20. Information Search

  21. Information Search • Types of Information • Search Information -- observable prior to purchase • Experience Information -- can be obtained from direct experience with the product or service • Credence Information – product claims that are not readily observed even post purchase

  22. Information Search

  23. Information Search • Search is usually limited • Surveys indicate that 50% of consumers shop at a single store for a durable good, only 30% look at more than one brand of appliance • Highlights why top-of-mind awareness is crucial

  24. What determines search? • Cost • Effort, time, delay, immediacy of need, money • The internet can lower search costs • Benefits • Savings, performance, satisfaction, avoidance of regret, ease of justification

  25. What determines search?

  26. Need Recognition Search Alternative Evaluation Choice Post-Purchase Evaluation Rational Decision Making:

  27. Evaluation & Choice

  28. Evaluating Alternatives • Determine criteria to be used for • evaluation of products • Assess the relative importance of the • each criteria • Evaluate each alternative based on the • identified criteria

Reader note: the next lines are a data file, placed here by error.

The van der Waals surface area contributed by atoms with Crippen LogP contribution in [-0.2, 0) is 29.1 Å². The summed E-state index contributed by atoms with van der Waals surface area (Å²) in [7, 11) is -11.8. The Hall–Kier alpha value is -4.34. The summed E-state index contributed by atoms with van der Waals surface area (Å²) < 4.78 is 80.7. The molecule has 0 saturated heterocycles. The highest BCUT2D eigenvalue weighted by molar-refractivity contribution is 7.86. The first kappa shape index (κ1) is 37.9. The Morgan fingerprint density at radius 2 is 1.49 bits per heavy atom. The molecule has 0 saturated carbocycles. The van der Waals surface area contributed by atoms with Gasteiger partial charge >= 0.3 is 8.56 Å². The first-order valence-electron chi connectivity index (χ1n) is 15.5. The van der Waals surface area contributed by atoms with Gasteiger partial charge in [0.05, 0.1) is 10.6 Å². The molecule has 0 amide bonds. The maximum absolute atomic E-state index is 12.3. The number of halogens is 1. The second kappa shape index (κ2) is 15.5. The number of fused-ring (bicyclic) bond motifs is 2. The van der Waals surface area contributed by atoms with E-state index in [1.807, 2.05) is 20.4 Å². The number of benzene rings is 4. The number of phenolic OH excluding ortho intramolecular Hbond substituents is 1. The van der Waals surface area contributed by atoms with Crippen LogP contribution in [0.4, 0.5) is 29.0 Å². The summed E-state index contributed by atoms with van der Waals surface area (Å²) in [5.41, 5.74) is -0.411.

29. Evaluating Alternatives • Criteria for the purchase of a car: • Space • Reliability • Safety • Longevity • Handling • Styling

  30. Evaluating Alternatives • Assessing Importance: ei • Space 5 • Reliability 4 • Safety 4 • Longevity 3 • Handling 3 • Styling 2 * Importance: 5=Most Important, 1=Least Important

  31. Evaluating Alternatives • Beliefs Regarding Product Performance: Product Evaluation: 4=Excellent, 3=Very Good, 2=Good, 1=Fair

  32. Decision Rules • Cutoffs/Thresholds: restriction or requirements for acceptable performance • Signals (surrogate indicators) are product attributes used to infer other product attributes (e.g. high price often infers higher quality)